Tuesday, December 7, 2010

Sliced Tomatoes, by Way of Countless High School Dances

Okay, so there’s been a lot of music lately. That’s just where I am. I’ve actually been performing the kind of sit-at-the-desk tasks that require casual distraction, so I’ve been listening to music, jumping on to weird YouTube playlists and seeing where they take me. Tonight, I happened across a fun surf rock-sounding track, The Just Brothers’ 1972 release “Sliced Tomatoes.”

I may not surf and I haven’t been to the beach in months, but I still dig instrumental surf rock. And I thought this was that. And I liked it until the realization hit me: It’s “The Rockefeller Skank.” You know — the Fatboy Slim song from She’s All That and just about every trailer for movies aimed at teenagers between 1998 and 2001? This song was unescapable for a period, and it has once again returned, only in older and less offensive form. The chord progressions in “Sliced Tomatoes” are exactly the same.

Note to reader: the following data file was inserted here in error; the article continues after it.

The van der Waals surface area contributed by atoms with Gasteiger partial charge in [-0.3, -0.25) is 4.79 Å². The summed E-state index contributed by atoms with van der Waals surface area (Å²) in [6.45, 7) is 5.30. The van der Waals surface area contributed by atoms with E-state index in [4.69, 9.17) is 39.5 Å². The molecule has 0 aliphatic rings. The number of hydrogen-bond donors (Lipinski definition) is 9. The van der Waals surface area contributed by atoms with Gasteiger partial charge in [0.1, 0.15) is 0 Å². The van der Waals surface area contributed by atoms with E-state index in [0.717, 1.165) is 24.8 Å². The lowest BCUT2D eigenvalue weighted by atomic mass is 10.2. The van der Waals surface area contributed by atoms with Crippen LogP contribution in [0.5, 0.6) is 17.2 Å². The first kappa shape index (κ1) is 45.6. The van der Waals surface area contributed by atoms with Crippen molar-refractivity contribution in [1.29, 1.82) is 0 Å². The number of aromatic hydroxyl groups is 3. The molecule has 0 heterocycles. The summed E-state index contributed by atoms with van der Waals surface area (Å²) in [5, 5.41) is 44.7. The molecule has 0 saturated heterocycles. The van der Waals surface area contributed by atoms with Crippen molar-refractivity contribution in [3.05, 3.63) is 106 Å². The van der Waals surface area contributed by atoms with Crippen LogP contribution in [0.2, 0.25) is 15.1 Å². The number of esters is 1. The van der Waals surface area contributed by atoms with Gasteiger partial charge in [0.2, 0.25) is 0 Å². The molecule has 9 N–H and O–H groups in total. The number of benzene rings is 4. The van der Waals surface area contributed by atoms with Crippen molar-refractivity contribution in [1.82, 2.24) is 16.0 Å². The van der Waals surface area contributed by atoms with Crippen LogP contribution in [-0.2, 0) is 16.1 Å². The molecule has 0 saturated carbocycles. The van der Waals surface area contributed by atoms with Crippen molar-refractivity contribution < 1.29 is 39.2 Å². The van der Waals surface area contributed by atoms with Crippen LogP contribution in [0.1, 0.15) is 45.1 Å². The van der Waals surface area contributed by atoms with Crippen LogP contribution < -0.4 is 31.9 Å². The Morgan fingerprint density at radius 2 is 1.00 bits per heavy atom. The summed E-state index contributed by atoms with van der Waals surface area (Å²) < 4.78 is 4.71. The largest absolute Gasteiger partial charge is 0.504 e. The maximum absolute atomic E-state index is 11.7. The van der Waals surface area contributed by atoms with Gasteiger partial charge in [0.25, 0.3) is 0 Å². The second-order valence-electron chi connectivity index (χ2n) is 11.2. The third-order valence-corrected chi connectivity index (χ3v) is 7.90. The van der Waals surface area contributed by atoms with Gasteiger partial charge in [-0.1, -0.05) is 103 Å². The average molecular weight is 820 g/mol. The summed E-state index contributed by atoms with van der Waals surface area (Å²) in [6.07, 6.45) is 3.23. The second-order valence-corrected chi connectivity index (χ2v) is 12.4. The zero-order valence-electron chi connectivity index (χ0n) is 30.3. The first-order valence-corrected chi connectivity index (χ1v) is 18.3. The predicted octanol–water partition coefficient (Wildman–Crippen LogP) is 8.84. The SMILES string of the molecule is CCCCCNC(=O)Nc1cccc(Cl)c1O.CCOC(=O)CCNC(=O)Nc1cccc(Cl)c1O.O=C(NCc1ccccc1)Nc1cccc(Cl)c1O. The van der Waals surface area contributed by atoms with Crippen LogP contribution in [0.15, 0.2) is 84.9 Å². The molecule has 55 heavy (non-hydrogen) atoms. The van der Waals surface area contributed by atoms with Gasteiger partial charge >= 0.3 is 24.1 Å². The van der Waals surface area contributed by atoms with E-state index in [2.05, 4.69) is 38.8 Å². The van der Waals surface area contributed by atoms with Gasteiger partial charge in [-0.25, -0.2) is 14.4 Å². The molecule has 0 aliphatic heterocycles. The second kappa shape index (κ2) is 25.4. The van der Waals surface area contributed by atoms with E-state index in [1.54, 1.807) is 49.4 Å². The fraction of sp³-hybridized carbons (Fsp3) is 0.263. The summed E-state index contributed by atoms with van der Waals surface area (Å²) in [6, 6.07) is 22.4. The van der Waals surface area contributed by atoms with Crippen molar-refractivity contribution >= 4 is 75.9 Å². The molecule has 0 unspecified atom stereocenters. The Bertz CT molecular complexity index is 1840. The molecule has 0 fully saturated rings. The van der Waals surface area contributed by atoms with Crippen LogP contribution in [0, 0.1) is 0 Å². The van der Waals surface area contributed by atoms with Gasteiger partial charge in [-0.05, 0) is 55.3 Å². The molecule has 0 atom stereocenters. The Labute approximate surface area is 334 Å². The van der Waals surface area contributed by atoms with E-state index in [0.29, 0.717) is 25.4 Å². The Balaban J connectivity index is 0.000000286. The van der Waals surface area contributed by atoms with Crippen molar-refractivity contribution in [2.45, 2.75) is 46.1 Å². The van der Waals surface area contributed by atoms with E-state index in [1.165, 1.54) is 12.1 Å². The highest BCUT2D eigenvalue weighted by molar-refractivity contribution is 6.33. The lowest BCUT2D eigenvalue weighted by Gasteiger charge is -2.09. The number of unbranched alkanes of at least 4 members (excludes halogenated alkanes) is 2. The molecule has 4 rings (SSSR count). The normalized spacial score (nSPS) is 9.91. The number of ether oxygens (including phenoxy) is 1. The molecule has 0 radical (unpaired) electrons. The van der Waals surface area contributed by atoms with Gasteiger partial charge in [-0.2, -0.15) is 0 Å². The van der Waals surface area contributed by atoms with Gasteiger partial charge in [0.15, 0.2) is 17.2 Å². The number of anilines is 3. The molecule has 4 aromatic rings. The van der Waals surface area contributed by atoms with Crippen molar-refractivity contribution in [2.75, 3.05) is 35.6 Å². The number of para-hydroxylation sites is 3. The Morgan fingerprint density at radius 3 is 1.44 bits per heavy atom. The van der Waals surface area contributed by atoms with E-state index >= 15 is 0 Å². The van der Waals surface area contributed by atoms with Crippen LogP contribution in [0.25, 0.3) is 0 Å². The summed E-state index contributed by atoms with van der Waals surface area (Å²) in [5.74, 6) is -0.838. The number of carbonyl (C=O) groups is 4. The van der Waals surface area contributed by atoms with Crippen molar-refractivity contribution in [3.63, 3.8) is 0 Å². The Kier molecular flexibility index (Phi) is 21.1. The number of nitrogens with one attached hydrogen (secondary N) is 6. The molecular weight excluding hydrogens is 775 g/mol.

I double-checked on Who Sampled Who, that site I used to track down the Alison Moyet laugh, and I’m right: The song was indeed sampled by Fatboy Slim. So it’s not news to the music world, but I was still happy to have excavated this music fossil on my own.

One more random fact about a song you’d probably rather forget: Despite considerable commercial success, Fatboy Slim says he didn’t make any money off it. Instead, Fatboy Slim gave away a quarter of the profits to each of the artists he sampled: The Just Brothers (who are apparently considered an R&B group), Bobby Fuller (“I Fought the Law),” John Barry (“Beat Girl”) and Art of Noise (“Peter Gunn”). Random, that.

Okay, one more: According to Who Sampled Who, that other once-inescapable Fatboy Slim song, “Praise You,” contains a sample from a disco remix of “It’s a Small World” that Disney released back in the age when such things were popular.

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